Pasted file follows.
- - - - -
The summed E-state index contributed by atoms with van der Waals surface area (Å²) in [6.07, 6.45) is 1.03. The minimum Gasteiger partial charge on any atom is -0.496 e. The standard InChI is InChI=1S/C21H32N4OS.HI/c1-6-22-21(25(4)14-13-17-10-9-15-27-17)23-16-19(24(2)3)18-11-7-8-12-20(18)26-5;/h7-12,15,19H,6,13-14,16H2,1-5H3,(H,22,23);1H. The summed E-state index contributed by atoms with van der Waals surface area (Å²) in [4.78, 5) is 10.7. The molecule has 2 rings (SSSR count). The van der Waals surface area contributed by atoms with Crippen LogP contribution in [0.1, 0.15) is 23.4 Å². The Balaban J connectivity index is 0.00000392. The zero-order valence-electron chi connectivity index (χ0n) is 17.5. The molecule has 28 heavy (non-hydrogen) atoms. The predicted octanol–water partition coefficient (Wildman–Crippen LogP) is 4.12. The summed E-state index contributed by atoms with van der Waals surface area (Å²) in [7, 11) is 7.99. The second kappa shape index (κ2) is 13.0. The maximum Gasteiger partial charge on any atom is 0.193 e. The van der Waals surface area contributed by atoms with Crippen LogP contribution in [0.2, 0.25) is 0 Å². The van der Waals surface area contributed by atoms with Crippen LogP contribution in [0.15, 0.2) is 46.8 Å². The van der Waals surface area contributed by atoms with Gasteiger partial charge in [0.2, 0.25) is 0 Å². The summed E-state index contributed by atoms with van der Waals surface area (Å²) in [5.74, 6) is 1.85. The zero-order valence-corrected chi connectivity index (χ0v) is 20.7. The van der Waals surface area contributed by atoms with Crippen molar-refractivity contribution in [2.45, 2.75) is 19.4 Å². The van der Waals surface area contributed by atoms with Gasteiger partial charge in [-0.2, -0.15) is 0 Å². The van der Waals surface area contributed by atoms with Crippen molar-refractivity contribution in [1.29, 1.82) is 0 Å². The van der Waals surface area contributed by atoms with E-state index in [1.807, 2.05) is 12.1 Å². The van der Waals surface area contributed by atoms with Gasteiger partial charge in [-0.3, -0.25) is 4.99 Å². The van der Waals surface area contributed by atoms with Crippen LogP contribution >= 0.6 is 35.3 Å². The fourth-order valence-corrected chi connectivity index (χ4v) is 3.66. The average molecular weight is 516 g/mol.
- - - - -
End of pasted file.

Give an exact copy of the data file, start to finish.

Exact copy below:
The summed E-state index contributed by atoms with van der Waals surface area (Å²) in [6.07, 6.45) is 1.03. The minimum Gasteiger partial charge on any atom is -0.496 e. The standard InChI is InChI=1S/C21H32N4OS.HI/c1-6-22-21(25(4)14-13-17-10-9-15-27-17)23-16-19(24(2)3)18-11-7-8-12-20(18)26-5;/h7-12,15,19H,6,13-14,16H2,1-5H3,(H,22,23);1H. The summed E-state index contributed by atoms with van der Waals surface area (Å²) in [4.78, 5) is 10.7. The molecule has 2 rings (SSSR count). The van der Waals surface area contributed by atoms with Crippen LogP contribution in [0.1, 0.15) is 23.4 Å². The Balaban J connectivity index is 0.00000392. The zero-order valence-electron chi connectivity index (χ0n) is 17.5. The molecule has 28 heavy (non-hydrogen) atoms. The predicted octanol–water partition coefficient (Wildman–Crippen LogP) is 4.12. The summed E-state index contributed by atoms with van der Waals surface area (Å²) in [7, 11) is 7.99. The second kappa shape index (κ2) is 13.0. The maximum Gasteiger partial charge on any atom is 0.193 e. The van der Waals surface area contributed by atoms with Crippen LogP contribution in [0.2, 0.25) is 0 Å². The van der Waals surface area contributed by atoms with Crippen LogP contribution in [0.15, 0.2) is 46.8 Å². The van der Waals surface area contributed by atoms with Gasteiger partial charge in [0.2, 0.25) is 0 Å². The summed E-state index contributed by atoms with van der Waals surface area (Å²) in [5.74, 6) is 1.85. The zero-order valence-corrected chi connectivity index (χ0v) is 20.7. The van der Waals surface area contributed by atoms with Crippen molar-refractivity contribution in [2.45, 2.75) is 19.4 Å². The van der Waals surface area contributed by atoms with Gasteiger partial charge in [-0.2, -0.15) is 0 Å². The van der Waals surface area contributed by atoms with Crippen molar-refractivity contribution in [1.29, 1.82) is 0 Å². The van der Waals surface area contributed by atoms with E-state index in [1.807, 2.05) is 12.1 Å². The van der Waals surface area contributed by atoms with Gasteiger partial charge in [-0.3, -0.25) is 4.99 Å². The van der Waals surface area contributed by atoms with Crippen LogP contribution >= 0.6 is 35.3 Å². The fourth-order valence-corrected chi connectivity index (χ4v) is 3.66. The average molecular weight is 516 g/mol.